An eye on drawing

Students' artistic skills shine in the classroom

Students' artistic skills shine in the classroom

December 02, 2003|by KATE COLEMAN

When she was younger, Kathleen Palmer, a 16-year-old junior at North Hagers-town High School, didn't think she could draw. She watched her older brothers and sisters draw and thought they were really good.

Now, Kathleen draws and says she enjoys it. She likes to put what she thinks on paper.

Kathleen is a student in Michael Gouker's Tuesday afternoon art class at North. There's a range of artistic ability among the students.

"You hardly ever hear a kid brag about how good they are," Gouker says. But class members know who the talented artists are.


Robert Whittington, 15, and Jill Shah, 14, are ninth-graders in Gouker's class. Both talk about family members' artistic talent. Both are humble about their own ability.

They admit to enjoying creating, however. Robert likes making animal sculptures with colored clay and also paints watercolor landscapes.

Jill draws objects mostly from nature - flowers, trees - and says she's not as good at drawing people. "But I practice."

Some of Gouker's students tell him they can't draw.

He can relate to their insecurities when he thinks how he would feel if he had to sing for a grade. He understands that students have different levels of skill. But effort is a big part of art, and he expects students to try.

Gouker gives lots of encouragement. He likes seeing the growth in kids' work - and there's growth even among students who aren't the most talented.

He also gives them a lot of room to create.

"We deal with problem-solving in a way no other class does," he says.

In math, 2 plus 2 equals 4. In art, 2 plus 2 is anything you want it to be, he explains.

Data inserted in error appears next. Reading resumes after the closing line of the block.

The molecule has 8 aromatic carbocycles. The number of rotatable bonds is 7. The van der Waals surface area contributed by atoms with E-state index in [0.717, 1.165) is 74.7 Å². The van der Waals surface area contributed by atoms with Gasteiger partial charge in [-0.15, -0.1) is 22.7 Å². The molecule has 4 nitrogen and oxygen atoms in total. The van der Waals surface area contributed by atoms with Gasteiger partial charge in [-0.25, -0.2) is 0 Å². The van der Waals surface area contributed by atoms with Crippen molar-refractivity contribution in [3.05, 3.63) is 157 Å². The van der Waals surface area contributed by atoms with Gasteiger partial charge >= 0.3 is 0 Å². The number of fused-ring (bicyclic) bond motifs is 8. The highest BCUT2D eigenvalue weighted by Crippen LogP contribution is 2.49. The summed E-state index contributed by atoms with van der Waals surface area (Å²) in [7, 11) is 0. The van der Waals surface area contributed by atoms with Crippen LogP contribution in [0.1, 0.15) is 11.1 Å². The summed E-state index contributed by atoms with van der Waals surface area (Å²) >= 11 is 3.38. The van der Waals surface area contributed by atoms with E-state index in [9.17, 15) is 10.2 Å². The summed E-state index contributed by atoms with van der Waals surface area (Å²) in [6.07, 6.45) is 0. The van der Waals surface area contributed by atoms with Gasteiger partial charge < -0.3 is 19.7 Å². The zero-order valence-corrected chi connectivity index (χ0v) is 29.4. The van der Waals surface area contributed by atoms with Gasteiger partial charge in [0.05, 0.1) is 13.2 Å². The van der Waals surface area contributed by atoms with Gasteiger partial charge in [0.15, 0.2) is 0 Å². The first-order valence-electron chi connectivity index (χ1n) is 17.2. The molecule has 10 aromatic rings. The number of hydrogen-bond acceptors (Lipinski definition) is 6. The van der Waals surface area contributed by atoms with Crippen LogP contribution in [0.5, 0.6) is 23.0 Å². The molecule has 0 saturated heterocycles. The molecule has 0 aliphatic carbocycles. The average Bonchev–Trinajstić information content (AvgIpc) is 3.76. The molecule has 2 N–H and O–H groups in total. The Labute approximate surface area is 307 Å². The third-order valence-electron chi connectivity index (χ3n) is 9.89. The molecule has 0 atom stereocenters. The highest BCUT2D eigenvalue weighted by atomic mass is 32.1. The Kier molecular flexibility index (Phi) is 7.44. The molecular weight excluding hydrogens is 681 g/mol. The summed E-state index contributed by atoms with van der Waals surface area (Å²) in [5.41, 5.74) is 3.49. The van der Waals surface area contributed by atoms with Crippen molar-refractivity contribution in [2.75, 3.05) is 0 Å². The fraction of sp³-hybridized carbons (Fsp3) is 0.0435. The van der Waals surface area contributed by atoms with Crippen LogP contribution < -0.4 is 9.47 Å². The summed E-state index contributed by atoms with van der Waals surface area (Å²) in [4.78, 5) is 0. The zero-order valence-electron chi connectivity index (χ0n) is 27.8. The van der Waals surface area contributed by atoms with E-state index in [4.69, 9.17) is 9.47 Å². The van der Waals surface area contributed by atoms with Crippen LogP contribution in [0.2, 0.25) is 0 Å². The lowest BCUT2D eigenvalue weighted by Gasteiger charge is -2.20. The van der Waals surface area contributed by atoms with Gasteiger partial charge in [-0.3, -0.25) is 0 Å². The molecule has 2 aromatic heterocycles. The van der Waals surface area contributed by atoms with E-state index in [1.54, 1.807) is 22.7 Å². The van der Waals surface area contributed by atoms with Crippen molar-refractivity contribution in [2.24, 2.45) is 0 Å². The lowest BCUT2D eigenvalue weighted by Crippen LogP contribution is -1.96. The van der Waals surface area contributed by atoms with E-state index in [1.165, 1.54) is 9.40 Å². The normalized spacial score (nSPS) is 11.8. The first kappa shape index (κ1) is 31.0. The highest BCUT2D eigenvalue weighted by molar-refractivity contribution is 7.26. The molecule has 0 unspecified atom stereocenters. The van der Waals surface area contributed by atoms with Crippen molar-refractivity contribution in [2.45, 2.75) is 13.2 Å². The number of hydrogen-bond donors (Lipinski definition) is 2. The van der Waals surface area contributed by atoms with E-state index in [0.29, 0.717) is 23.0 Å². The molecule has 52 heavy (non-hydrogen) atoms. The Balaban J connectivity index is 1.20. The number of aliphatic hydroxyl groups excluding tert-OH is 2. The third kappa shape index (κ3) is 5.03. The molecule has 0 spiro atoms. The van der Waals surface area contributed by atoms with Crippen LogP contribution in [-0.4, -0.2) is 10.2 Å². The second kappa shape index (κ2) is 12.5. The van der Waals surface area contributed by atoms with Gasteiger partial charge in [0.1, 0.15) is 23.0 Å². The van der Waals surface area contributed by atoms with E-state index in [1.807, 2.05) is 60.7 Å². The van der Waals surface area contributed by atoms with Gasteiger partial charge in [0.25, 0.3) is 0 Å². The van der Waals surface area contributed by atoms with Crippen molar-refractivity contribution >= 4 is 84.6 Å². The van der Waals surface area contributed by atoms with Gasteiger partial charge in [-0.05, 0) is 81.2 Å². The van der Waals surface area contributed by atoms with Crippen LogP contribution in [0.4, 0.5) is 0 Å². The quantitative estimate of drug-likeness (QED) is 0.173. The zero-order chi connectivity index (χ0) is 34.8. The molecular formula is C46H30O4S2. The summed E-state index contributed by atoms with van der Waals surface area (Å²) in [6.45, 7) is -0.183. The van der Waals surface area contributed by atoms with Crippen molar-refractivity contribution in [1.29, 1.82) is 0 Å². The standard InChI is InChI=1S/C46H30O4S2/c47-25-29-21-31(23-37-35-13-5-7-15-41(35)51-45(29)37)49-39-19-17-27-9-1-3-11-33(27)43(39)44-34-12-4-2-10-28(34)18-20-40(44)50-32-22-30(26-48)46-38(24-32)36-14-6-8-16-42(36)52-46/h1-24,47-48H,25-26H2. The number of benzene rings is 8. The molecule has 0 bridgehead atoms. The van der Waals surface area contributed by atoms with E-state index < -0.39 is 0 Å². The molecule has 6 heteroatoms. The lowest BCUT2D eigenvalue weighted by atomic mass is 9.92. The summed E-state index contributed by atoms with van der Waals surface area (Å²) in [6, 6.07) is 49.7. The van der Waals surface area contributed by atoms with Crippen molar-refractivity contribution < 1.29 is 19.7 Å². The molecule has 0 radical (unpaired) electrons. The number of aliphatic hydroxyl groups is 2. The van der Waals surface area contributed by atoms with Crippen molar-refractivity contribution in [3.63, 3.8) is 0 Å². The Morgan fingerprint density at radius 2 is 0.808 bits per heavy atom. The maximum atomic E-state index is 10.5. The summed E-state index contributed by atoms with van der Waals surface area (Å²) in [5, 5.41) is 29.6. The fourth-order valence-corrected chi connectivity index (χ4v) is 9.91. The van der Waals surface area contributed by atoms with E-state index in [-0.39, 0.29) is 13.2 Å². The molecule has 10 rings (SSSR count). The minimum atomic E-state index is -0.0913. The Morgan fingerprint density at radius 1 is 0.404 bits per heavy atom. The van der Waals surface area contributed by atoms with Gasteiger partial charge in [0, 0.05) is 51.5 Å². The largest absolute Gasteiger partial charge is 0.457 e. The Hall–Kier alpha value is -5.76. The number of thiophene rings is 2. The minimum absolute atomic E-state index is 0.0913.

A recent assignment involved a Coca-Cola can. Students could do anything they wanted with the image of the can - distort it, enlarge it, make it smaller. They were to make something new, Gouker says.

The results were as different as the students themselves. Robert stretched his Coke container into a bottle with beams radiating behind it. Jill turned hers into a vase with flowers. Kathleen's Coke can held flowers, and miniature people climbing on it, with another hanging from a parachute. She drew a blue eye in a picture frame in her creation. She definitely made something new.

Art is a good learning tool, says Gouker, who's been teaching in Washington County Schools since 1969 and at Washington County Museum of Fine Arts since 1989.

Although he's never taught at the elementary level, Gouker says he loves elementary art work. "It's free and spontaneous and full of life."

Tina Cavanaugh, art teacher at Fountaindale School for the Arts and Academic Excellence in Hagers-town, would agree.

Most little kids will pick up a pencil and start making marks, she says. They are creating. They are happy, with an attitude of "I'll do anything you want me to do."

Cavanaugh notices a change in many kids' approach to making art when they're about 10 years old - around fourth grade.

"They want realism," she says.

They start analyzing - which is a good thing, Cavanaugh says - and many get frustrated when their work doesn't look like what they're trying to draw.

Cavanaugh tries to teach her students how to see things. She tries to teach them how to draw what they see. She presents elements and principles of design, introducing different media - clay, paint, drawing, printmaking.

She gives students a set of directions for projects, but there always are options - room for individual expression.

Cavanaugh, who's been drawing and painting since she was 3, sometimes shares her own artwork with her students. She paints - acrylics - anything that pops into her head, she says. "It really excites me," she says, adding that she can't imagine not making art.

Robert says he's always doing some art.

Kathleen just draws because she likes it. It's kind of fun to watch something take form while you're drawing it, she explains.

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